Now, this desired collegiality is not at all intended to be some sort of political concept, by which bishops strive to assert themselves over and against their collegial head. On the contrary, the whole point is that there should be a deeply unified sense of apostolic responsibility for the universal Church within particular dioceses. To foster this value, and to reap its benefits, Pope Paul VI decreed in 1965 in the motu proprio Apostolica sollicitudo the establishment of a permanent Synod of Bishops which could be called into session by the Holy Father periodically to assist him in assessing the problems and needs facing the Church. The Synod of Bishops, therefore, is designed to provide precisely the mutual benefit which it logically implies: It enables the Pope to benefit more easily from the insight and collaboration of his brothers in the episcopate, and it fosters in the individual bishops a deeper awareness of their responsibility within and for the universal Church.

In establishing the Synod, Pope Paul enumerated its purposes as follows. The general purposes, as quoted from Apostolica sollicitudo, are:

  1. to promote a closer union and greater cooperation between the Supreme Pontiff and the bishops of the whole world;
  2. to see to it that accurate and direct information is supplied on matters and situations that bear upon the internal life of the Church and upon the kind of action that should be carrying on in today's world;
  3. to facilitate agreement, at least on essential matters of doctrine and on the course of action to be taken in the life of the Church.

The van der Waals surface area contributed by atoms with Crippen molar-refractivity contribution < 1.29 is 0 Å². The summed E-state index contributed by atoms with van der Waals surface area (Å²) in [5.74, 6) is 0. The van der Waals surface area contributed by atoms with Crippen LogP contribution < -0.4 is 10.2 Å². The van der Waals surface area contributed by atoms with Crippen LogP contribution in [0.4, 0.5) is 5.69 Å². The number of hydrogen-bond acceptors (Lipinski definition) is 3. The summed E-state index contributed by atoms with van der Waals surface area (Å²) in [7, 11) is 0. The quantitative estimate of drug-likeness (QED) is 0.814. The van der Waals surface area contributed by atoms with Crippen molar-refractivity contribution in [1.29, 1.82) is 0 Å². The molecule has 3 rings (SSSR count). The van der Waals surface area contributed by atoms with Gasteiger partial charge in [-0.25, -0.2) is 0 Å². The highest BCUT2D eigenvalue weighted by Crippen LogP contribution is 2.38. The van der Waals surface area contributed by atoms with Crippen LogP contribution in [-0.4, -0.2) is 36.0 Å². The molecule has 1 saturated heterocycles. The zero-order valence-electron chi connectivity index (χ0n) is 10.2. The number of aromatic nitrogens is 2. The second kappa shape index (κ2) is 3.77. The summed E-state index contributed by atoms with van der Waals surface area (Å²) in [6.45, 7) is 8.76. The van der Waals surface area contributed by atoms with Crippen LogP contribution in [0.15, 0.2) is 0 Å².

In addition, of course, the Synod has the “special and immediate” purpose of discussing “the specific business for which the Synod is called into session on any given occasion.”

The Synod is under the direct and immediate authority of the Pope in every respect, and it can be called into session in three different forms: General Session, Extraordinary Session, and Special Session. In its General mode, it is simply a periodic meeting with representative bishops from the various conferences around the world, along with representative heads of clerical religious institutes. In its Extraordinary mode, the Synod is convened outside the periodic schedule to discuss some specific problem, and its membership is somewhat smaller and more specific, including not mere representatives but the actual heads of the various conferences; and in its Special mode, the Synod deals with problems of a particular region, with representatives only from that region.